'I'm his voice and I will protect him': Katie Price urges MPs to introduce a 'Harvey's Law' to make online trolling a crime as she reveals the stream of racist abuse her disabled son receives

Katie Price  has implored MPs to make trolling a criminal offence, telling them that her son Harvey, who has multiple disabilities, has been a repeated victim of “horrific” online abuse.
Giving evidence to parliament’s petitions committee, the former model called for a register to “name and shame” offenders and for a change in the law to clamp down on online offenders.
The 39-year-old, who has five children, started a petition in 2017 to make online abuse a specific criminal offence, which attracted more than 220,000 signatures. She has regularly condemned abusive posts targeting Harvey, 15, who is blind and has autism, ADHD and Prader-Willi syndrome, a genetic disorder affecting appetite and muscle development.
Harvey was targeted over the colour of his skin, his disabilities and his size, she said, with people posting mocked-up videos and photos of him. Two people had been arrested, but no action taken against them because the police’s hands were tied, she argued.
“It’s got worse and worse. You name it, Harvey’s got it,” she said.
Her plea came as Theresa May, marking the centenary of the Representation of the People Act, warned of increasing levels of abuse and intimidation in public life, and the “coarsening and toxifying” of political debate.
Price, who appeared before the committee with her mother, Amy Price, told MPs that when she reported the abusers to police, she was told there was little they could do, and she believed social media providers should do more to track down offenders and prevent abuse. She said her media profile meant she was used to receiving abuse. “But at least I’ve got a voice to speak. Harvey doesn’t.” She added: “I’m his voice. I’m here to protect him”.
She said she was glad she was in the public eye because that had helped get so many signatures for her petition, “whatever people think of me”, she said.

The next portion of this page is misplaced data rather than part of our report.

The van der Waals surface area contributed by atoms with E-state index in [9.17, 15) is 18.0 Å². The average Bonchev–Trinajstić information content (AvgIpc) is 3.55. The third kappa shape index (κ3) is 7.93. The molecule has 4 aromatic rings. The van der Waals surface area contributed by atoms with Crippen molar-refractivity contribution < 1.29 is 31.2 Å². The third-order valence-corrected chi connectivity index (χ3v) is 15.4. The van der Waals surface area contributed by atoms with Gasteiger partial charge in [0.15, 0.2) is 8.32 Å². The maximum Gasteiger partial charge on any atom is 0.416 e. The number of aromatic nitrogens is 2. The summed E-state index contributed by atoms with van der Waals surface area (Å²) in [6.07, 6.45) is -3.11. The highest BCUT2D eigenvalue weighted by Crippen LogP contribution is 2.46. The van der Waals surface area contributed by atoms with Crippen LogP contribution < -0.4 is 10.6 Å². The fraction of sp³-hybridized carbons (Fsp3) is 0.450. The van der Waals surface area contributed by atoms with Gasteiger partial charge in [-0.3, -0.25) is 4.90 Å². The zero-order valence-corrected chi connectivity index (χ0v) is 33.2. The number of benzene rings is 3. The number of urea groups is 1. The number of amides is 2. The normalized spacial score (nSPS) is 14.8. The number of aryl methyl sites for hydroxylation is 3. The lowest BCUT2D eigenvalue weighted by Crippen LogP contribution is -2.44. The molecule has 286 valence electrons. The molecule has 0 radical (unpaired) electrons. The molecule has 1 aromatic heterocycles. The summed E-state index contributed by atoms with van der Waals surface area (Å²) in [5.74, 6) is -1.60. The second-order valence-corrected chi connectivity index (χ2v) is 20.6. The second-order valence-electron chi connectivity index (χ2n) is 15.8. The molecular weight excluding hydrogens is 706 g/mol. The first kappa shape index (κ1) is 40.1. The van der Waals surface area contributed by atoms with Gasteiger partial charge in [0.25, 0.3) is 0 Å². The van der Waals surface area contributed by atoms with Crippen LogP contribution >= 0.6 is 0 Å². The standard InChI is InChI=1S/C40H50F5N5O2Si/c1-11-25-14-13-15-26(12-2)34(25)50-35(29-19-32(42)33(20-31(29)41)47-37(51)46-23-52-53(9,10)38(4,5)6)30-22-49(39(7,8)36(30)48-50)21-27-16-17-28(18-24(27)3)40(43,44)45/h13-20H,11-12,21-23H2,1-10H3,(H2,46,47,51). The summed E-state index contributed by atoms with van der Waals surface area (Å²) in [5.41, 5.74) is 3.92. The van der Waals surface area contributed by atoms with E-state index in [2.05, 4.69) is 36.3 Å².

Her son was an innocent, who couldn’t defend himself. “All he does is talk about trains and frogs,” she said. If those that abused him met him in person, she said, “they would probably want to cry, they would be so guilty, because he is so innocent. He wouldn’t know how to hit back, how to defend himself.”

“I don’t understand what goes through their minds to make people want to do it,” she said. She had complained to Channel 4 in the past, she said, over distasteful comments about Harvey by the comedian Frankie Boyle.

Of the internet trollers, she said: “I’ve tried to get people closed down, but it still continues, and it’s getting worse all the time.”
She said that a change in the law would protect everyone, not just those with disabilities, and believed naming and shaming offenders on a register would act as a deterrent and would, ultimately stop harassment and even deaths following online abuse.
Addressing the MPs Price said: “I know you lot sitting there do agree with me, really. There is not one person who I have spoken to that doesn’t agree. We have just got to get the government to do it.”
She added: “To anyone being trolled at the moment, I want them to know we are trying our best. Something has to be done.”
The committee is examining the impact of online abuse, especially on people with disabilities, and who is responsible for protecting people. It will look at whether technology companies are doing enough and if the law should be changed to provide better protection.
MPs will also hear evidence on how online abuse should be defined and the line between legitimate freedom of expression.
The Law Commission said it expected an independent review of the law to be published within six months.
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